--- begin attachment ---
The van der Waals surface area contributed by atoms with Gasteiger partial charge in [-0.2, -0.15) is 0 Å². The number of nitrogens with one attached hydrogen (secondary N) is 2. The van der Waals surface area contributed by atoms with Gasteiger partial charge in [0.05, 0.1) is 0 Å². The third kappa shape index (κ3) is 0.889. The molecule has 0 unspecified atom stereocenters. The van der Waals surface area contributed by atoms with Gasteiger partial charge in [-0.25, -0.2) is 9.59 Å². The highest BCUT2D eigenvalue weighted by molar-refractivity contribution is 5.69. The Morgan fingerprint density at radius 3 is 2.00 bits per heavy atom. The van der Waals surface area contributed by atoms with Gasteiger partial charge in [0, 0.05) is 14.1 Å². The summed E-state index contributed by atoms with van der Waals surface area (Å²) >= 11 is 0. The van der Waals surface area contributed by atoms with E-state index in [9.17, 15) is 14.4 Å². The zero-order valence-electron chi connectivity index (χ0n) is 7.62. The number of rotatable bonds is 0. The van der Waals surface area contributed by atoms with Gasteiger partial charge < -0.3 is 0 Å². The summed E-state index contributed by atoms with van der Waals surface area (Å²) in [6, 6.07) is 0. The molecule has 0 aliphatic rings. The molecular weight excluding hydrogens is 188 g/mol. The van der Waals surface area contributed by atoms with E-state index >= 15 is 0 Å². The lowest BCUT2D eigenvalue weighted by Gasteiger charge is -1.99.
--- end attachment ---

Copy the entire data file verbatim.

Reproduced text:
The van der Waals surface area contributed by atoms with Gasteiger partial charge in [-0.2, -0.15) is 0 Å². The number of nitrogens with one attached hydrogen (secondary N) is 2. The van der Waals surface area contributed by atoms with Gasteiger partial charge in [0.05, 0.1) is 0 Å². The third kappa shape index (κ3) is 0.889. The molecule has 0 unspecified atom stereocenters. The van der Waals surface area contributed by atoms with Gasteiger partial charge in [-0.25, -0.2) is 9.59 Å². The highest BCUT2D eigenvalue weighted by molar-refractivity contribution is 5.69. The Morgan fingerprint density at radius 3 is 2.00 bits per heavy atom. The van der Waals surface area contributed by atoms with Gasteiger partial charge in [0, 0.05) is 14.1 Å². The summed E-state index contributed by atoms with van der Waals surface area (Å²) >= 11 is 0. The van der Waals surface area contributed by atoms with E-state index in [9.17, 15) is 14.4 Å². The zero-order valence-electron chi connectivity index (χ0n) is 7.62. The number of rotatable bonds is 0. The van der Waals surface area contributed by atoms with Gasteiger partial charge < -0.3 is 0 Å². The summed E-state index contributed by atoms with van der Waals surface area (Å²) in [6, 6.07) is 0. The molecule has 0 aliphatic rings. The molecular weight excluding hydrogens is 188 g/mol. The van der Waals surface area contributed by atoms with E-state index >= 15 is 0 Å². The lowest BCUT2D eigenvalue weighted by Gasteiger charge is -1.99.